Some fiction writers have a structure in place and a story arc in mind before they begin their first draft. Others follow an impulse without much of a plan. The former seek a clear sense of where they are going right from the start. The latter take their first steps down a trail when an itch needs scratching. They put their noses to the ground and their fingers on the keyboard even in a novel-length project. That is my approach. I love hitting the trail without knowing where I am going. Each time I return to the manuscript, the discovery begins. Of course there is a middle ground. I sometimes find myself in need of a bit of structure.
It happens when a free-ranger like me loses a bit of clarity about where the story is going. Even then I don’t dash madly to lay down a plot, write a synopsis or character description, or drum up a summary of found themes. Because I am so firmly rooted in the tribe of wonder, curiosity, and imagination, the most I do is reluctantly consider a timeline. Even the most minimal organization is a tool I keep in my back pocket on the long hike to my uncertain destination. I don’t want to know what’s around the next bend until I get there. Pre-writing? What’s that?
People in this tribe call themselves “first readers.” With no more than the germ of a story, we listen to our POV characters tell us where they want their stories to go. “Getting to know you” is our theme song. It’s not all that different from what readers do when the first pages of a book excite them to follow the POV character on his journey.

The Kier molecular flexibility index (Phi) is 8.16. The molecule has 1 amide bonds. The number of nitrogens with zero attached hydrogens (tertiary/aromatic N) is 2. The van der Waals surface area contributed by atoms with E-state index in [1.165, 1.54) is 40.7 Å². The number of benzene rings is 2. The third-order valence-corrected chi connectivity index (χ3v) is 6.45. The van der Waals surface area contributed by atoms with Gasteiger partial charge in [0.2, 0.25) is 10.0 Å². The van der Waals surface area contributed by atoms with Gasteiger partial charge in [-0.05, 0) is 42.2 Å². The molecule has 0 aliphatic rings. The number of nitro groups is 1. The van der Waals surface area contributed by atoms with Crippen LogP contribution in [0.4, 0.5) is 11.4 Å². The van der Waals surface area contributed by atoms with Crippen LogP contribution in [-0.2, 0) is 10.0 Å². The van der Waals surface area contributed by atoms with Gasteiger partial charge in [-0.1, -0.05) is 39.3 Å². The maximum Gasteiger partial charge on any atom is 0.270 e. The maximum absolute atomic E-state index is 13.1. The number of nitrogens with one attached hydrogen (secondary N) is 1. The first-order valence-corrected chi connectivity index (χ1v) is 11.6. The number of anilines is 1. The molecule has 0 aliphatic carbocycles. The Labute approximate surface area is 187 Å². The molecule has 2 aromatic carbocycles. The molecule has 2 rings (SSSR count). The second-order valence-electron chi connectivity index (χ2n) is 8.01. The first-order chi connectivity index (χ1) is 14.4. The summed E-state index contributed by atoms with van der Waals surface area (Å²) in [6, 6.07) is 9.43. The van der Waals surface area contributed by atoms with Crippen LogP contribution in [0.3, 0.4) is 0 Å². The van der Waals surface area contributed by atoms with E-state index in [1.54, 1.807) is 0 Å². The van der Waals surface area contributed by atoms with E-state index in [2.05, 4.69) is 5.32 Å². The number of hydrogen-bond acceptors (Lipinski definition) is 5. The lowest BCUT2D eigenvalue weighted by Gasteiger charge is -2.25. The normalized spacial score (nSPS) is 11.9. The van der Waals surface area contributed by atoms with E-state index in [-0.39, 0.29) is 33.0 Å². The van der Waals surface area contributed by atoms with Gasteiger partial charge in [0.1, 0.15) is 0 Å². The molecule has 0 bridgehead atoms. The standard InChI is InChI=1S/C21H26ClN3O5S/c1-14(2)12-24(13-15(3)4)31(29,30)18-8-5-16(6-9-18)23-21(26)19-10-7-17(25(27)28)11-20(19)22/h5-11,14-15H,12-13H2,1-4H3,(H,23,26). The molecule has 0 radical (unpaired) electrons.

Now, three disclaimers…
First, those itches don’t often rise from pure imagination. Past experiences send me down trails when they seek to be revisited for the sake of deeper understanding. One beauty of fiction is that you never have to stick to the facts. Opening the gates to other experiences and to whatever rises from pure imagination (if there is such a thing!) allows for an un-definable alchemy that fills the journey with surprises. I spring from what I know into what I don’t know in order to discover the truth that matters: the emotional truth that transcends the so-called facts.
Second, an example. Two-thirds of the way through the first draft of Boundaries, my first novel, it seemed I might lose control of the emerging story line. To remedy this, I made a timeline for where I had been, then courageously tried to continue it to where I thought the story would finish. I became a traitor to my nature! Though the disloyalty was helpful, it was like trying to tame a wild horse. The two POV characters had their own ideas about where they wanted their story to go. In following them within the confines of the timeline I tried to impose, I got close to the conclusion I thought I had in my sites, but the road I took to get there bore little resemblance to the one I planned. The timeline did help me insure that no strand of the story, no emerging theme, and no minor character were neglected. I was grateful for the concession.
Third, I am not just a listener/follower. I am also the governor who wants to call the shots. What results is a negotiation. In my fiction as in my life, I become the mediator who tries to keep the negotiations fair. It can be a battle.
Some travelers rely on their road atlases, itineraries, or GPS’s. Others don’t want to know much about where their travels are going to take them. I wonder what readers think about how most writers go about it. What would it be like for you to write a story?